Flanders v. Seelye,
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105 U.S. 718 (1881)
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U.S. Supreme Court
Flanders v. Seelye, 105 U.S. 718 (1881)
Flanders v. Seelye
105 U.S. 718
Cotton seized under color of the Act of March 12, 1863, c. 20, was by A., the Deputy General Agent of the Treasury, consigned, subject to freight and charges, to B., Supervising Special Agent of the Treasury at New Orleans. It was there received by a firm who paid the charges on A.'s order, to hold "the amount against the cotton." Shortly thereafter, A. directed B. to deliver the cotton to C., the claimant, upon his giving a bond of indemnity. C. gave the required bond to save harmless the government, the seizing agent, and the officers and agents of the Treasury on account of the seizure and detention of the cotton, and, on paying freight and charges, he, by order of B., received the cotton. He subsequently sued the firm for the amount so paid and recovered judgment, which a member of the firm paid, and then brought this action against A. for the money.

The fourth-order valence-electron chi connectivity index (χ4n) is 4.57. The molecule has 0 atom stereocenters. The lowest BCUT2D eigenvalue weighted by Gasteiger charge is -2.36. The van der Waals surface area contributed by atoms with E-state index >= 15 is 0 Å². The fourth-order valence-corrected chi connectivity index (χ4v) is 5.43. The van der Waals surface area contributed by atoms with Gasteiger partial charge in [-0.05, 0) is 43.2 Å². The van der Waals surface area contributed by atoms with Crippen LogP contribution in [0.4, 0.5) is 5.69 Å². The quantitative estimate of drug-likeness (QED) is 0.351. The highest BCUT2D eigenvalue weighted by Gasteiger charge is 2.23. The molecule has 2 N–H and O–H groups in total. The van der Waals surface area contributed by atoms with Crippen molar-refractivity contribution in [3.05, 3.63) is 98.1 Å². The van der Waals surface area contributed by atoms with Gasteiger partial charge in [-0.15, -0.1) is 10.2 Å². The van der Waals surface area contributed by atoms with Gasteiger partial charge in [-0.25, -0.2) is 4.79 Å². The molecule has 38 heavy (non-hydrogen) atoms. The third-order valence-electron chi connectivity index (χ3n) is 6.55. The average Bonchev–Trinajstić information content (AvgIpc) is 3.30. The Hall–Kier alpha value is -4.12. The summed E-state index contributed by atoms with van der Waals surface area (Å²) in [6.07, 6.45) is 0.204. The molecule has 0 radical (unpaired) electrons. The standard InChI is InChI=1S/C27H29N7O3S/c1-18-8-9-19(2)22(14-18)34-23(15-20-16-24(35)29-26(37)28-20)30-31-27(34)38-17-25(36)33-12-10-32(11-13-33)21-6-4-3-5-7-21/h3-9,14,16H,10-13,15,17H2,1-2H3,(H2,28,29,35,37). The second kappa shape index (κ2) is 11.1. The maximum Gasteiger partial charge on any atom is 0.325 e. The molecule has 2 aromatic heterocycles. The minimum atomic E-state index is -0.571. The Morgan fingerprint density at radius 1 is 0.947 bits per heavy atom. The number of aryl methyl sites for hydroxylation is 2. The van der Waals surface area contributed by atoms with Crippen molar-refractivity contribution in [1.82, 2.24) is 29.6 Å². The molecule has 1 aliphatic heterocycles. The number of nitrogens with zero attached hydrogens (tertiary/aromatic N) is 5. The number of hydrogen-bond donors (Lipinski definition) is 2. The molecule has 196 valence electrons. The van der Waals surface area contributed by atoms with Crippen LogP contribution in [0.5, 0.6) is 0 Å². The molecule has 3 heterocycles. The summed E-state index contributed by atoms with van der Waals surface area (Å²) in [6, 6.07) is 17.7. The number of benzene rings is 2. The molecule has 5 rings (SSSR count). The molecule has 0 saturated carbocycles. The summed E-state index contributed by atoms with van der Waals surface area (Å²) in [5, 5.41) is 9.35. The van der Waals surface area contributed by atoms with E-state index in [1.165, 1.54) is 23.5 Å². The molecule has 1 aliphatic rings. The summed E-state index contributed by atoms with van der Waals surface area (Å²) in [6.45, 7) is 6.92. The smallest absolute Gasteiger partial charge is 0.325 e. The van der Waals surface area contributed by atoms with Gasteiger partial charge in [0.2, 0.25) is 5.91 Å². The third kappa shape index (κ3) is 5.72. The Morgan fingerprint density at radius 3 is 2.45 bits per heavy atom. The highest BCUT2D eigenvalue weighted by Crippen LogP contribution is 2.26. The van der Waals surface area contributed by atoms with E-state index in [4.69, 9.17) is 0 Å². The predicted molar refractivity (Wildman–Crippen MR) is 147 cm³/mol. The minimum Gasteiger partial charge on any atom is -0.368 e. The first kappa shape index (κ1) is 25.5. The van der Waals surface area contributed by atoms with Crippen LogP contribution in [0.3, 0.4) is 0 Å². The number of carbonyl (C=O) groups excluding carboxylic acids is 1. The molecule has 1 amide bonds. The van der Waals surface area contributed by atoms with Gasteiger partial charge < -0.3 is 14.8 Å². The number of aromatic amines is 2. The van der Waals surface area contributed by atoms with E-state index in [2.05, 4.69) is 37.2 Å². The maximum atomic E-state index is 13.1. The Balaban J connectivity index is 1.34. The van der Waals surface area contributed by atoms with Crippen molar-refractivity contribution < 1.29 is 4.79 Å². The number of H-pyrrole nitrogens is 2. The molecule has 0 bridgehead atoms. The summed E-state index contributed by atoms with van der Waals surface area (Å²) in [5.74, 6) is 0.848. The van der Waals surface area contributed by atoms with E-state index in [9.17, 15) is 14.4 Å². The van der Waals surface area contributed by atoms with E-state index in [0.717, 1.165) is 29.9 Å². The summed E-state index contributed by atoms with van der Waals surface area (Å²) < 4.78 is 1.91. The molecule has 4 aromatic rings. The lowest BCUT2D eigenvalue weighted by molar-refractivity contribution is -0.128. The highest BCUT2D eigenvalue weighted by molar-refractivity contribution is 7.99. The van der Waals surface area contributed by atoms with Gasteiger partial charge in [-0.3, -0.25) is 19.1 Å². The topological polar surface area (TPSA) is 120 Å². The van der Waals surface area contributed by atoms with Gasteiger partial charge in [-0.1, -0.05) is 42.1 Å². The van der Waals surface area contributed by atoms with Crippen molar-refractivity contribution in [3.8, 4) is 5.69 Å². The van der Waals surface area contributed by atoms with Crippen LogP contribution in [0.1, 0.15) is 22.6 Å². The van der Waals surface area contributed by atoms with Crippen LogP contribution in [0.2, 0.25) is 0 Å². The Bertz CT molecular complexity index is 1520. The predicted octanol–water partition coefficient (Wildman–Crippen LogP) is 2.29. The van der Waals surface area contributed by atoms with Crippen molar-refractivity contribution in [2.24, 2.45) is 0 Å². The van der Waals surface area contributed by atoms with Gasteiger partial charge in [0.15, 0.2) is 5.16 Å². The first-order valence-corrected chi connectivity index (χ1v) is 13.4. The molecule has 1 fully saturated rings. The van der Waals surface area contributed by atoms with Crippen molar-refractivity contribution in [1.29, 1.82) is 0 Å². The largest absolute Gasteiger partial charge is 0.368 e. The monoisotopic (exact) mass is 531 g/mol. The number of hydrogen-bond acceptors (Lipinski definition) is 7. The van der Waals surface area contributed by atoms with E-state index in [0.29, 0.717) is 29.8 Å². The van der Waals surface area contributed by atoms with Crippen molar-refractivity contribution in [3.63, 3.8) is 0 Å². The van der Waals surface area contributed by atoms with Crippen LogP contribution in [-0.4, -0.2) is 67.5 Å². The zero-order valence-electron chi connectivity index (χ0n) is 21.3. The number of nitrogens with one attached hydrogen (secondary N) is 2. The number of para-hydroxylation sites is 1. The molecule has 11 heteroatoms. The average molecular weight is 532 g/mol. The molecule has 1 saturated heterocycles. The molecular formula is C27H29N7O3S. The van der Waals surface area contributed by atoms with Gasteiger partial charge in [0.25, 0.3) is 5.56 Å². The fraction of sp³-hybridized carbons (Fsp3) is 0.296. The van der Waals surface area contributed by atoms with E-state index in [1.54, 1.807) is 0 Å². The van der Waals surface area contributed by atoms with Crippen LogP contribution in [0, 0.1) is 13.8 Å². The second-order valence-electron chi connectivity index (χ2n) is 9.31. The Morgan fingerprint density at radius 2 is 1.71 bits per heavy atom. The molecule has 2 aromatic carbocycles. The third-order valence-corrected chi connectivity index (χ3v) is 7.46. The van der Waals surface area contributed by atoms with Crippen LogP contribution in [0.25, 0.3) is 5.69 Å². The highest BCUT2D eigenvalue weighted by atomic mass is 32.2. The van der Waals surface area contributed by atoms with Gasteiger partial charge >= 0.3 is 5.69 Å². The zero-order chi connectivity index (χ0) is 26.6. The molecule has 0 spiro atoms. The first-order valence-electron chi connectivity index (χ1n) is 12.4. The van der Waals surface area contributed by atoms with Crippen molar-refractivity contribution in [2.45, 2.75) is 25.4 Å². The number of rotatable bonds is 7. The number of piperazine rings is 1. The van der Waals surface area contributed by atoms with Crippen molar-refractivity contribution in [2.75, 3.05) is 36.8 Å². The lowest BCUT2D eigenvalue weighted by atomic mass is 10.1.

1. That A., being neither a party nor a privy to the suit of C. against the firm, and it not appearing that notice of its pendency was ever given to him or any agent of the government, he is not bound by the judgment there rendered.
2. That the court below having in this action given a certificate of probable cause, as provided by sec. 989, Rev.Stat., it appears that A. could have successfully defended the suit brought by C., and been protected by the bond given by the latter.
The facts are stated in the opinion of the Court.